The Project Charter, often called Project Specifications, PMP’s or PID’s. Getting the Project Objectives clear in a ‘Scope’ document is essential. Establishing what is to be done on the project ‘In-Scope’ and what is not to be done ‘Out-of-Scope’ is vital. This helps in communicating the purpose of the project. ‘Scope Creep’ is a big problem on projects, and communicating the project specification is essential.
This blog will look at the contents of the Project Charter, providing a rough template and examples of the information that needs to be in a Project Initiation Document (PID).
Here is a short video clip on the subject.
What Do You Call It?
Different organisations have various names for the document which describes the scope of the project. The terms can be used interchangeably, as long as the meaning is understood by everybody:
- PID Project Initiation Document (Prince2) (I use this when talking to PRINCE2 trained people)
- PMP Project Management Plan (APM)
- Project Specification – I often used this term during my Project Management training courses
- Project Charter – I use this term when teaching Project Management students
- The Project Definition Document
- Project Execution Plan
I will explore a couple of these before looking at the contents.
Project Initiation Document (PID)
PRINCE2 defines the PID as:
A focal point for all of the information on the project. Starts with the business case – the business reason for the project.
The PID has 2 purposes:
- To ensure that the project has a sound basis before asking the Project Board to make any major commitments to the project.
- To act as a base document against which the Project Board and Project Manager can assess progress, change management issues and ongoing viability questions.
The PID is the what, why, who how, and when of the project.
Project Management Plan (PMP)
The definition from the Association for Project Management (APM) states that:
The PMP is the output of the definition phase of a project or programme.
This ‘output’ is therefore a clear definition of what the project is all about.
Contents of a Project Management Plan
The content of a PMP clearly depends on your project, the scope of work, and your responsibilities. Easy projects (Runner projects) may have less detail (or will copy previous PMP templates). More difficult projects (Stranger projects) will need more detail in the plan.
A Project Specification (or Project Charter, or Project Initiation Document, or Design Document) includes the essential information about the project:
- What the project is and how it helps the business achieve its strategic goals – the business case
- Why it is being done
- A sign-off page – for team commitment
- The SMART Project Objectives
- When is it due -The overall start and end dates for the project
- Key milestones – key dates for each phase of the project
- How much is the total project costing, and how much does each phase cost? Where is the funding coming from and how the business can manage its cash flow during the development period?
- Deliverables (objectives). What are the main deliverables from the project, and what are the SMART objectives for the development and delivery of the project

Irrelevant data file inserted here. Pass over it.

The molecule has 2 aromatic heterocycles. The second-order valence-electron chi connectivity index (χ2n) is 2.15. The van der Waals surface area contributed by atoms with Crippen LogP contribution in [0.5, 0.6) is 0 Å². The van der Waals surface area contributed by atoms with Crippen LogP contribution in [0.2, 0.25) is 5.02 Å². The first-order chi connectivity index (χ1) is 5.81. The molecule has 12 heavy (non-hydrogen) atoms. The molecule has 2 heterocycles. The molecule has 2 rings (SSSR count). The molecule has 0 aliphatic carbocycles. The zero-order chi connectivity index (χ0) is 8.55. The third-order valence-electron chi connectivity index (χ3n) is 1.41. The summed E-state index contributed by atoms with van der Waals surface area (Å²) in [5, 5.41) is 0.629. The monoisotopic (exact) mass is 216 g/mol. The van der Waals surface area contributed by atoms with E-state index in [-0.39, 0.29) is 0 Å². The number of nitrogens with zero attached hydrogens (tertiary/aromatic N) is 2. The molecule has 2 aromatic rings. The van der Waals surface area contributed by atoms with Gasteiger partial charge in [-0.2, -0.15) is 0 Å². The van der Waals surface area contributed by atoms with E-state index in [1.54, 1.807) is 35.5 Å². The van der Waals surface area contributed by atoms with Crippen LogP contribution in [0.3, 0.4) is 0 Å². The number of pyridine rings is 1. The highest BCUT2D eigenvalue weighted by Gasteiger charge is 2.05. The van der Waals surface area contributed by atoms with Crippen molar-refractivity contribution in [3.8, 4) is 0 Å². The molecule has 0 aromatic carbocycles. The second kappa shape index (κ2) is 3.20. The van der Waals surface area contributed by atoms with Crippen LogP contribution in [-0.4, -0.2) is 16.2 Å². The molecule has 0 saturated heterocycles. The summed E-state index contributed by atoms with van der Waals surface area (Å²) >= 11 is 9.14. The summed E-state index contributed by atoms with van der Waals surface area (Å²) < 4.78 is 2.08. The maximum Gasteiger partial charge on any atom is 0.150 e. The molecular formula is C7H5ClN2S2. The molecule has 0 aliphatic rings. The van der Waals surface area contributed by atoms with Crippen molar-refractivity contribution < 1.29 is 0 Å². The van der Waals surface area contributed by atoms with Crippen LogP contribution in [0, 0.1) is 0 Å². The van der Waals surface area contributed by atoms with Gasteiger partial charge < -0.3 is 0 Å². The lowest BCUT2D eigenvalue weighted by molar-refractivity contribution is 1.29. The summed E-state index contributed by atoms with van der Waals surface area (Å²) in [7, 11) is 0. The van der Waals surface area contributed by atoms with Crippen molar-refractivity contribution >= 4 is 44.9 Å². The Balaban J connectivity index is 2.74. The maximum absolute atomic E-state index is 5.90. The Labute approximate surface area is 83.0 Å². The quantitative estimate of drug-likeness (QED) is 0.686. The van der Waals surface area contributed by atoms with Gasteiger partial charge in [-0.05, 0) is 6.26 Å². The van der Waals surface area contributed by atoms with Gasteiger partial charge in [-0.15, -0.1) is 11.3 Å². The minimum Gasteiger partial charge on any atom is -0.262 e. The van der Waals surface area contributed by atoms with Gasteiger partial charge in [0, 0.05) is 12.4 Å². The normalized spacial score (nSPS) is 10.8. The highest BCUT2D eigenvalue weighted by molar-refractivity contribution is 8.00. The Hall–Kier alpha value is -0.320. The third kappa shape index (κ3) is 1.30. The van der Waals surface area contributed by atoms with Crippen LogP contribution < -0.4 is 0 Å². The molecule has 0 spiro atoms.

- High-level stakeholders – the main parties interested and involved in the project
- High-level risks – the high level risks that may affect project success
- Roles and responsibilities. An overview of who is doing the work on the project
It will allow the group of people assigned to the project to start to align to the project objectives and become a team. It should provide enough information for a high level WBS to be created. The PMP will develop through the life of the project, as new information is discovered, and changes are applied.
The PMP should also include the following:
- In scope – what is included in the project
- Out of scope – what is excluded from the project
- What is Unknown – any uncertainties or unknown issues. Once these are stated, there can be no doubt that they are unresolved issues.
- What is NOT in the project. Explicitly stated, may be similar to “out of scope”.
These are important sections to avoid confusion and misunderstandings.
The Technical Chapters
The Project Charter technical chapters will depend on the type of project. A software project may have detail on database versions, operating system versions, and modules. A construction project may have details on the types of materials etc.
Stay in Issue Control
The worse thing that could happen is that somebody on the project is working on an old version of the project plans. There are benefits to issuing paper copies:
- Different colour paper could be used to highlight versions – this shows up well in meetings
- It avoids emailing the document and creating many master copies (Issue as a pdf rather than an editable document)
- SharePoint Systems can be used – but not everybody on the project may have access.
Make sure that you issue control the document, with a clear version number on the front cover.
Make the Document Readable
You need the team and stakeholders to read the document – so make it readable.
- Lots of White Space
- Use a Clear Language – Jargon free
- Add a Glossary of Terms
- Use Bullet Points
- Add Diagrams
- Take and Insert Pictures
All of these will encourage those on the project and the team to read the document.
Get the Team to Write It, and Sign It
For real team-working and leadership, get the project team to write the project charter. This will encourage:
- Commitment to the plan
- A sense of belonging and involvement
- Increased communications between team members
It is the people who will deliver the tasks on the project, so their involvement and understanding regarding the project scope is vital.
Scope Creep is a major reason why projects fail. Defining the purpose of the project is vital. That is the purpose of the project charter, specification, management plan, initiation document.